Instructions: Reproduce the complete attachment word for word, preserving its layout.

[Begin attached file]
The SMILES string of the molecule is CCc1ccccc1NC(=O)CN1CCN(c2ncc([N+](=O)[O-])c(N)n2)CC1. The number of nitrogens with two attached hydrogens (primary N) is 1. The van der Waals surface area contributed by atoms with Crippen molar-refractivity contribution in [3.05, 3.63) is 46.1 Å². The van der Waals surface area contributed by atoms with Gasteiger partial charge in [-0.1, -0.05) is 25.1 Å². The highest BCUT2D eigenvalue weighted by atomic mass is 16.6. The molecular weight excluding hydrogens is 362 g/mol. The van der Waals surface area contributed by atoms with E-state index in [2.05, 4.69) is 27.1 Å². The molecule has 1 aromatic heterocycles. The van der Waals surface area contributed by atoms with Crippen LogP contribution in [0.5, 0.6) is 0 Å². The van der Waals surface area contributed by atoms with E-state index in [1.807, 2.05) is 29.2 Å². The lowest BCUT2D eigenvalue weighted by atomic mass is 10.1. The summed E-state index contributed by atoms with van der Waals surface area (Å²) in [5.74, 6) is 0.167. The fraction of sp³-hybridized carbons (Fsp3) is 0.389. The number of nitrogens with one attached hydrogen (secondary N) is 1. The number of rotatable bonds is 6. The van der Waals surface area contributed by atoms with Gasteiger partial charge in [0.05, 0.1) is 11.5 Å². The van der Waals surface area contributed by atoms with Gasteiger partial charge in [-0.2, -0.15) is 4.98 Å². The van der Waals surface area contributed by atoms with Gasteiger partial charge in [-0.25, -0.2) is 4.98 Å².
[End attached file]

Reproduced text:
The SMILES string of the molecule is CCc1ccccc1NC(=O)CN1CCN(c2ncc([N+](=O)[O-])c(N)n2)CC1. The number of nitrogens with two attached hydrogens (primary N) is 1. The van der Waals surface area contributed by atoms with Crippen molar-refractivity contribution in [3.05, 3.63) is 46.1 Å². The van der Waals surface area contributed by atoms with Gasteiger partial charge in [-0.1, -0.05) is 25.1 Å². The highest BCUT2D eigenvalue weighted by atomic mass is 16.6. The molecular weight excluding hydrogens is 362 g/mol. The van der Waals surface area contributed by atoms with E-state index in [2.05, 4.69) is 27.1 Å². The molecule has 1 aromatic heterocycles. The van der Waals surface area contributed by atoms with Crippen LogP contribution in [0.5, 0.6) is 0 Å². The van der Waals surface area contributed by atoms with E-state index in [1.807, 2.05) is 29.2 Å². The lowest BCUT2D eigenvalue weighted by atomic mass is 10.1. The summed E-state index contributed by atoms with van der Waals surface area (Å²) in [5.74, 6) is 0.167. The fraction of sp³-hybridized carbons (Fsp3) is 0.389. The number of nitrogens with one attached hydrogen (secondary N) is 1. The number of rotatable bonds is 6. The van der Waals surface area contributed by atoms with Gasteiger partial charge in [0.05, 0.1) is 11.5 Å². The van der Waals surface area contributed by atoms with Gasteiger partial charge in [-0.2, -0.15) is 4.98 Å². The van der Waals surface area contributed by atoms with Gasteiger partial charge in [-0.25, -0.2) is 4.98 Å².